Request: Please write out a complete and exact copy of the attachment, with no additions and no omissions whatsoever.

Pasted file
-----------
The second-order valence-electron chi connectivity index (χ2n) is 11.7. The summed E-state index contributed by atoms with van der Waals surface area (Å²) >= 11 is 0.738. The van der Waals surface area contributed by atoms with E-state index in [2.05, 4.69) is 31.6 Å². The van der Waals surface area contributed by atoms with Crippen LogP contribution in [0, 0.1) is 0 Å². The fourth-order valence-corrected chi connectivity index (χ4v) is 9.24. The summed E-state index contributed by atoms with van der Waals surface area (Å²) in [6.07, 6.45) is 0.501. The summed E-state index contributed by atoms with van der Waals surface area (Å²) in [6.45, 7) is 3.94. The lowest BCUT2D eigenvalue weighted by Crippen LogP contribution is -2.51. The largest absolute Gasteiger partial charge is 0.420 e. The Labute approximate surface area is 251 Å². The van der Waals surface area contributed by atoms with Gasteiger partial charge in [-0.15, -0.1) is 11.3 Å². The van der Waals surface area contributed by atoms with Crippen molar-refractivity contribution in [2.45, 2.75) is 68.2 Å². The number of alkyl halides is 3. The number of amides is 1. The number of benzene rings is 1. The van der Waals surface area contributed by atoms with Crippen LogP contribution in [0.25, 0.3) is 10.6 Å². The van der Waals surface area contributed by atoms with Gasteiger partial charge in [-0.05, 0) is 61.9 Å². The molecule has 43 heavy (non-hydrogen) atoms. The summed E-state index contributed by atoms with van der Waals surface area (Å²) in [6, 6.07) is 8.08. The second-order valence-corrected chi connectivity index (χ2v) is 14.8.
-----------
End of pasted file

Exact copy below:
The second-order valence-electron chi connectivity index (χ2n) is 11.7. The summed E-state index contributed by atoms with van der Waals surface area (Å²) >= 11 is 0.738. The van der Waals surface area contributed by atoms with E-state index in [2.05, 4.69) is 31.6 Å². The van der Waals surface area contributed by atoms with Crippen LogP contribution in [0, 0.1) is 0 Å². The fourth-order valence-corrected chi connectivity index (χ4v) is 9.24. The summed E-state index contributed by atoms with van der Waals surface area (Å²) in [6.07, 6.45) is 0.501. The summed E-state index contributed by atoms with van der Waals surface area (Å²) in [6.45, 7) is 3.94. The lowest BCUT2D eigenvalue weighted by Crippen LogP contribution is -2.51. The largest absolute Gasteiger partial charge is 0.420 e. The Labute approximate surface area is 251 Å². The van der Waals surface area contributed by atoms with Gasteiger partial charge in [-0.15, -0.1) is 11.3 Å². The van der Waals surface area contributed by atoms with Crippen molar-refractivity contribution in [2.45, 2.75) is 68.2 Å². The number of alkyl halides is 3. The number of amides is 1. The number of benzene rings is 1. The van der Waals surface area contributed by atoms with Crippen LogP contribution in [0.25, 0.3) is 10.6 Å². The van der Waals surface area contributed by atoms with Gasteiger partial charge in [-0.05, 0) is 61.9 Å². The molecule has 43 heavy (non-hydrogen) atoms. The summed E-state index contributed by atoms with van der Waals surface area (Å²) in [6, 6.07) is 8.08. The second-order valence-corrected chi connectivity index (χ2v) is 14.8.